The three individuals, two voters and one candidate, who filed a lawsuit over the Constitutional Assembly election on November 27, 2010, on the basis of some aspects of its execution being in violation of the law, said they are satisfied with yesterday’s ruling.
Photo by Eygló Svala Arnarsdóttir.
“I believe [this conclusion] is a natural consequence of the [election’s] execution,” commented one of the claimants, Ódinn Sigthórsson, farmer at Einarsnes by Borgarnes, west Iceland, to Fréttabladid.
“It is of course an absolute basic requirement that when people intend to review the constitution that it is conducted in such a manner that there is no doubt that laws are being complied with,” he added.
Sigthórsson is chairman of the Federation of Icelandic River Owners and vice-chair of the National Association of Landowners in Iceland.
Another claimant, Thorgrímur S. Thorgrímsson, a mechanic and metal turner from Neskaupstadur, east Iceland, wouldn’t comment on the verdict other than saying that he is satisfied with it. He is on the board of the Nordfjördur Independence Party.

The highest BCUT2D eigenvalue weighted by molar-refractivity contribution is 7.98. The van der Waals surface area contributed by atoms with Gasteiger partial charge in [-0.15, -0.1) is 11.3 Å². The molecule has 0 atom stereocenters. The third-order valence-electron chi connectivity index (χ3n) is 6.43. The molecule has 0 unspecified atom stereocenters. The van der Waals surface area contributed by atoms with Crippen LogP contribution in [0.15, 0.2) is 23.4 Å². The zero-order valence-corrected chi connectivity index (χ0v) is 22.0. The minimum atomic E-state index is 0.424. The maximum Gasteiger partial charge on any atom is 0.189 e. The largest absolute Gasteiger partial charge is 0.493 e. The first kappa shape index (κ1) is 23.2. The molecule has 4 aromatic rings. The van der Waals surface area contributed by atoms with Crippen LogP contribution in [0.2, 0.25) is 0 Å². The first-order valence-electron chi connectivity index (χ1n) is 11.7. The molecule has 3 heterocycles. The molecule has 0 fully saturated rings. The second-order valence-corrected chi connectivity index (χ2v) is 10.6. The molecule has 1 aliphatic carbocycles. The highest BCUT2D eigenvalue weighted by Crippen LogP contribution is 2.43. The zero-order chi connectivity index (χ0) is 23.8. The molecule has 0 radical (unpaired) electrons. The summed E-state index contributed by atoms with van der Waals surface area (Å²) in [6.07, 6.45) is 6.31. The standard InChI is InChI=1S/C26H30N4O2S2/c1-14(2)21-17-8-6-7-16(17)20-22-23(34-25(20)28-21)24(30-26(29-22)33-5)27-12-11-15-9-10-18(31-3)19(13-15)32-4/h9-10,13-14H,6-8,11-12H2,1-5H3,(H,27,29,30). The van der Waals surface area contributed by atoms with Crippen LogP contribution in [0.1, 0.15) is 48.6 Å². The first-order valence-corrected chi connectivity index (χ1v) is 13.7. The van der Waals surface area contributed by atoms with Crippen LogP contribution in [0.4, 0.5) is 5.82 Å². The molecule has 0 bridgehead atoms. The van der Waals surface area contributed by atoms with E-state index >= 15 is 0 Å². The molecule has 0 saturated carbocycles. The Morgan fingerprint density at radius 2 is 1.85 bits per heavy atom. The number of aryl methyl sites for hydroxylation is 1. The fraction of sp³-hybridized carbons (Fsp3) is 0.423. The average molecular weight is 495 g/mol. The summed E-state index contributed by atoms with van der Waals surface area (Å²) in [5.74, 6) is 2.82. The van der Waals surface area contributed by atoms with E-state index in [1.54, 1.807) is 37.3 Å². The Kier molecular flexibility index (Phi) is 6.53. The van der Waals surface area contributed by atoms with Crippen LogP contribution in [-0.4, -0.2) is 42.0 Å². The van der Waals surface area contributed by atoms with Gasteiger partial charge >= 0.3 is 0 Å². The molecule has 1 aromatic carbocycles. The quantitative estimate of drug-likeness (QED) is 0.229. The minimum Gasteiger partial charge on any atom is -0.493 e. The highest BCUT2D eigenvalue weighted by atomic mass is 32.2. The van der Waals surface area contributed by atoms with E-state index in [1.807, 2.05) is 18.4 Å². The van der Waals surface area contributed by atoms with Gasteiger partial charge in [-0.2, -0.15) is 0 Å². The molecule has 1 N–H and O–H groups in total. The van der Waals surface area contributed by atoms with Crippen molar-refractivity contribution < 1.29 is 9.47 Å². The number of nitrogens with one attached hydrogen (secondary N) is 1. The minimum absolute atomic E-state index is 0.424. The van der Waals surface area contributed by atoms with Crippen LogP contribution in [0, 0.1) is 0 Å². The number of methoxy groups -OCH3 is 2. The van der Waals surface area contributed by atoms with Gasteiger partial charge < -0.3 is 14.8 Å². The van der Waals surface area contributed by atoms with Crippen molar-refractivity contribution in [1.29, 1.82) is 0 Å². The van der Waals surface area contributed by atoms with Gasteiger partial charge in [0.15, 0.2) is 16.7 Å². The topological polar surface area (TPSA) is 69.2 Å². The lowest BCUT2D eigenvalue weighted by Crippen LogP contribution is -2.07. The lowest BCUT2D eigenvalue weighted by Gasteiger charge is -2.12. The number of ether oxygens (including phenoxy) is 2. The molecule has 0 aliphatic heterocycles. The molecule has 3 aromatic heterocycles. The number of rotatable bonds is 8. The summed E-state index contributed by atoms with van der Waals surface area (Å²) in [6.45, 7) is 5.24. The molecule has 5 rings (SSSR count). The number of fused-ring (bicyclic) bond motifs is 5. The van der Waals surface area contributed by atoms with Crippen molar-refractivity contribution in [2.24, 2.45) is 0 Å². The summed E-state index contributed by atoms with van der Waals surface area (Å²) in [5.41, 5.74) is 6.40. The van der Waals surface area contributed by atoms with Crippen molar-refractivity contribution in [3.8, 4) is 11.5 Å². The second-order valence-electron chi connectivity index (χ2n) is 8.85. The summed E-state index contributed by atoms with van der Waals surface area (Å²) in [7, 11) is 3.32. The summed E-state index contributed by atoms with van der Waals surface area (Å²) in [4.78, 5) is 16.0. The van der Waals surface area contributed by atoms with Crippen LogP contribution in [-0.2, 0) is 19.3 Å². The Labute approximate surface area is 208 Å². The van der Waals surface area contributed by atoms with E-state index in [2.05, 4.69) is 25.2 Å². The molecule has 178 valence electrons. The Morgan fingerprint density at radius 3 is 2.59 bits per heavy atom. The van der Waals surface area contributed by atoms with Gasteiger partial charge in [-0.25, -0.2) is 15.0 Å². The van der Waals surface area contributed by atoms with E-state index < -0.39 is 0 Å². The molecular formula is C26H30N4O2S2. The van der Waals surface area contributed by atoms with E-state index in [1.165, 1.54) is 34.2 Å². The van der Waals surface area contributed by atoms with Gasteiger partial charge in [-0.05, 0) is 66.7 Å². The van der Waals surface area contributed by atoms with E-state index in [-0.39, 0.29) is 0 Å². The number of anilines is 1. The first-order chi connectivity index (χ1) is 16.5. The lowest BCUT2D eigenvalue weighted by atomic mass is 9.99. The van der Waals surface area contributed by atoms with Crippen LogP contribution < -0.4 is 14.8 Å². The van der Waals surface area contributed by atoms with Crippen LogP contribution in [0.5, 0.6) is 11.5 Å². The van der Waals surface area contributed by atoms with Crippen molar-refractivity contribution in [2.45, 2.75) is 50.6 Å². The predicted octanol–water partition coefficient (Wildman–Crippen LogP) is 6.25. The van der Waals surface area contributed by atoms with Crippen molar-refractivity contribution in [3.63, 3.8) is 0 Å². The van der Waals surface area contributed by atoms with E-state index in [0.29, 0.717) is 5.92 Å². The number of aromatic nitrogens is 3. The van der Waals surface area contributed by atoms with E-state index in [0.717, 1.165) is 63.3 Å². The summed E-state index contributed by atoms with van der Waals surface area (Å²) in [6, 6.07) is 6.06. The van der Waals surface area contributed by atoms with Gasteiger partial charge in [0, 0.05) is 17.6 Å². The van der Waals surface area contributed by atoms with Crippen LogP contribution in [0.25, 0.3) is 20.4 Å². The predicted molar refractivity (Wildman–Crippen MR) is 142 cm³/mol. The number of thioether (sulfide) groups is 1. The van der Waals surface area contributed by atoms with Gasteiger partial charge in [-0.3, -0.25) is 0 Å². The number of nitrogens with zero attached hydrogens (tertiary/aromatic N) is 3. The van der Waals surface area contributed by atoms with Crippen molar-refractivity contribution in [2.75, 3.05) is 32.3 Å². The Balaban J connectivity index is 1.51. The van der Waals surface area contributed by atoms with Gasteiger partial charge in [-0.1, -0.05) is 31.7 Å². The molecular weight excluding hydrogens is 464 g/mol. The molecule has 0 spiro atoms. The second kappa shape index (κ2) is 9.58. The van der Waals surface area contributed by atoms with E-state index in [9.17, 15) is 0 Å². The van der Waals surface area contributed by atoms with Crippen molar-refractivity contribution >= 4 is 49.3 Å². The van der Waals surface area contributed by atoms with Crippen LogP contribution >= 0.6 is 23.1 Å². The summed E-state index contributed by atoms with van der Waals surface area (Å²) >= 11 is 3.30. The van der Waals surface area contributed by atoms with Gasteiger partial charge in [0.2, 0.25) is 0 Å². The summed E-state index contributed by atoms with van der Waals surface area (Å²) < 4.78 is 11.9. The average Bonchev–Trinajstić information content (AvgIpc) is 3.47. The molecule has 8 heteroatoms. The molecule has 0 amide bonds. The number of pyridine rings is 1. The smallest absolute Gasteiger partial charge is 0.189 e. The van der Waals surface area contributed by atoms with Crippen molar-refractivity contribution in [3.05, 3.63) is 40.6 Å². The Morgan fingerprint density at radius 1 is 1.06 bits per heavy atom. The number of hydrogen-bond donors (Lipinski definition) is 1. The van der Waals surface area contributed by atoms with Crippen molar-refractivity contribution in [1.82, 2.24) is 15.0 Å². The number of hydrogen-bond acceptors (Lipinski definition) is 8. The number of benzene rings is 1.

The third claimant, Skafti Hardarson, operational manager at the hardware store Húsasmidjan and a candidate for the Constitutional Assembly, declared:
“On behalf of Icelandic tax payers it is a sad day. I ran to point out that [the assembly] was unnecessary and didn’t have anything to do with the banking collapse.”
He wants to cancel the Constitutional Assembly even though time and money have been spent on its preparation instead of continuing as if nothing has happened. The assembly is estimated to cost around ISK 500 million (USD 4.3 million, EUR 3.1 million).
“There are no arguments for violating laws so that money can be saved. That would be the most ridiculous argument for fascism that I have ever heard,” Hardarson concluded.
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